These are all technical details, but really what matters here is that the frame rate is relatively low so it isn’t necessarily the greatest at capturing something that is going to pass through the frame within a second. It’s likely that this is at least partially necessarily in order to make sure that Live Photos don’t take up a huge amount of storage. Similarly, I suspect this is the same logic behind why the resolution is closer to a video than a photo. The frame rate is low enough though that low light photos aren’t going to be limited by the need to keep the video at an acceptable frame rate. This is important to note, mostly because the whole point of a live photo is kind of ruined if you have to turn it on to use it.
Ultimately, with these features it is insufficient to focus on the technical details of the implementation, even if they matter. What really matters here is the user experience, and to that end Live Photos solves a lot of the friction that was present with HTC’s Zoes. I loved the idea of Zoes when I first got the HTC One M7, but after a few months I found I just wasn’t using the feature because it was too much effort to try and pre-emptively plan for a shot that would work well as a Zoe. It was also difficult to deal with the fixed recording time, a higher minimum shutter speed in low light, and the need to keep the phone raised for the entire time the Zoe was recording.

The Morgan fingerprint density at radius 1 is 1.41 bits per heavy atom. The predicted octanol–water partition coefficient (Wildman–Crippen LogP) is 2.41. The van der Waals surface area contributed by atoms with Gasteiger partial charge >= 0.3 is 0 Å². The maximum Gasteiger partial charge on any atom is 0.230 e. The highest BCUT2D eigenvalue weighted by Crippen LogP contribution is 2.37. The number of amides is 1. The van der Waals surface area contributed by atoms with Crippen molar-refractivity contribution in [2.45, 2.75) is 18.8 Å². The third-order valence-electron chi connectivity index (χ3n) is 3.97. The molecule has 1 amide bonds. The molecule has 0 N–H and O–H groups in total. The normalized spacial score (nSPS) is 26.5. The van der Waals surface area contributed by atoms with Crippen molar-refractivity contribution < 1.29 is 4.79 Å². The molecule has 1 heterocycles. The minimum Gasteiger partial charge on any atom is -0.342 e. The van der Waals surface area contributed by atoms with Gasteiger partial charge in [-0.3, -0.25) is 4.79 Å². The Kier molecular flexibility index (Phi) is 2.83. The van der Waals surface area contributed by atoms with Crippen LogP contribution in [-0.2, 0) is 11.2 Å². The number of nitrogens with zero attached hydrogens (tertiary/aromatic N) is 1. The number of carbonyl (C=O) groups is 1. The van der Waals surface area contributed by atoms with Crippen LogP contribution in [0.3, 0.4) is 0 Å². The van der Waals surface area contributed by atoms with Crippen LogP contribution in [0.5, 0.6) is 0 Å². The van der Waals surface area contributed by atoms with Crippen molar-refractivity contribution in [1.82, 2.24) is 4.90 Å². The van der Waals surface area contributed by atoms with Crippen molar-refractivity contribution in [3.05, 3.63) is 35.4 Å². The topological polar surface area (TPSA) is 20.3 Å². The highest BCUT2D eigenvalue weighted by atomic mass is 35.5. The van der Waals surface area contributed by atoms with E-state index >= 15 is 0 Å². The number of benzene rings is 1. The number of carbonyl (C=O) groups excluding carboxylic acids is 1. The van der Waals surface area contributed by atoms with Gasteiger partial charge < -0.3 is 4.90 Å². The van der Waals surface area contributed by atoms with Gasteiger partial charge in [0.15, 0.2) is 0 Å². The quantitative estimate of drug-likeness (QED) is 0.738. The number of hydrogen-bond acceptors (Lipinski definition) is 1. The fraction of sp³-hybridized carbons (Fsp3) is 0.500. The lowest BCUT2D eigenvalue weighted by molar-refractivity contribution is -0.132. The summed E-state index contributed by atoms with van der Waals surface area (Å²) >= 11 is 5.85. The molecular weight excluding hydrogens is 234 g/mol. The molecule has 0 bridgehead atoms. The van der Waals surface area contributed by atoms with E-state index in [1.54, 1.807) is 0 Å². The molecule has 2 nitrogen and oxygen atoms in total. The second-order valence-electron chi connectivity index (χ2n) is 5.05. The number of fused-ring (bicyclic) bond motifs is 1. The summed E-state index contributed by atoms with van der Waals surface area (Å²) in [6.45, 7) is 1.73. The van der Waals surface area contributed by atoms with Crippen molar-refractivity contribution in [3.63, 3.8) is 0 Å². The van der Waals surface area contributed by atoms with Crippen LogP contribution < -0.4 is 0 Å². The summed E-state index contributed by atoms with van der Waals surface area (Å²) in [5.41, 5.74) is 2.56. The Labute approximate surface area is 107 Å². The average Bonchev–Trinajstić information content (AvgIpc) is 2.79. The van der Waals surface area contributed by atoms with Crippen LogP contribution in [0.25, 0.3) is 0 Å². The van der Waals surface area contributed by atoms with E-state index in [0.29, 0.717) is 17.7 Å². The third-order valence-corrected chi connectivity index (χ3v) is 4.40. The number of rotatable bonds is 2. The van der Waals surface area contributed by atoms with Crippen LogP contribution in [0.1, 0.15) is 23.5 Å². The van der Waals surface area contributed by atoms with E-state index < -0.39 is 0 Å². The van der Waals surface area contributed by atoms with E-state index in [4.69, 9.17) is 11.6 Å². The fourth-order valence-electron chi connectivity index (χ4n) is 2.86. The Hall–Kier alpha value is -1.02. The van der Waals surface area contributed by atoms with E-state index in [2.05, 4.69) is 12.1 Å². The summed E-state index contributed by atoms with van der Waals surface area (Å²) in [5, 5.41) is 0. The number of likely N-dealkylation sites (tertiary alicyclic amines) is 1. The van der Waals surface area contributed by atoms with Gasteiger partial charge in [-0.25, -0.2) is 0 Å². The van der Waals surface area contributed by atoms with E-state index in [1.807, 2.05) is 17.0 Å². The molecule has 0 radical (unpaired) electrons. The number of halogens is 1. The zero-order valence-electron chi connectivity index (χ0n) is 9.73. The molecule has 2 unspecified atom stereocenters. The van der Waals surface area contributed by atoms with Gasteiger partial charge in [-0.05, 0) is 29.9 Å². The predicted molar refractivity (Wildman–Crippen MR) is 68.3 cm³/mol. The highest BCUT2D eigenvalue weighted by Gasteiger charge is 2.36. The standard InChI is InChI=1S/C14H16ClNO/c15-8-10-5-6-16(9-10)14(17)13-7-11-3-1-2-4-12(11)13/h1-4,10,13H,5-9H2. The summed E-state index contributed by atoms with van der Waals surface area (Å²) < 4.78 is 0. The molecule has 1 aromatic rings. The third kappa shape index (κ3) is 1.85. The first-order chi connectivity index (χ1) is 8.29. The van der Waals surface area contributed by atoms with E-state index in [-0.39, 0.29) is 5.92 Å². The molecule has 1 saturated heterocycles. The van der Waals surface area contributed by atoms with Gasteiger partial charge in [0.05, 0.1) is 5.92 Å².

In some ways, Apple has solved these problems with Live Photos. It’s fully possible to keep the mode enabled all the time, and with the recent release of iOS 9.1 it seems Apple has implemented an algorithm to dynamically alter the length of recording based upon whether the camera is suddenly lowered in the middle of recording. Due to the relatively low frame rate there’s also no need to worry about worse low light performance or something similar, which helps with keeping the feature enabled all the time even if it means that motion isn’t has fluent as it would be with a 30 or 60 FPS video. The end result is that you can basically just take photos like usual and serendipitously discover that it resulted in a great live photo.
I really like the idea of Live Photos, and in practice I had a lot of fun playing with the feature to capture various shots to see the results. Even though I’ve spent plenty of time with the iPhone 6s I still don’t know whether I’ll actually continue using the feature in any real capacity as I definitely used HTC’s Zoe feature for the first few weeks that I spent with the One M7 but as time went on I promptly forgot that it ever existed.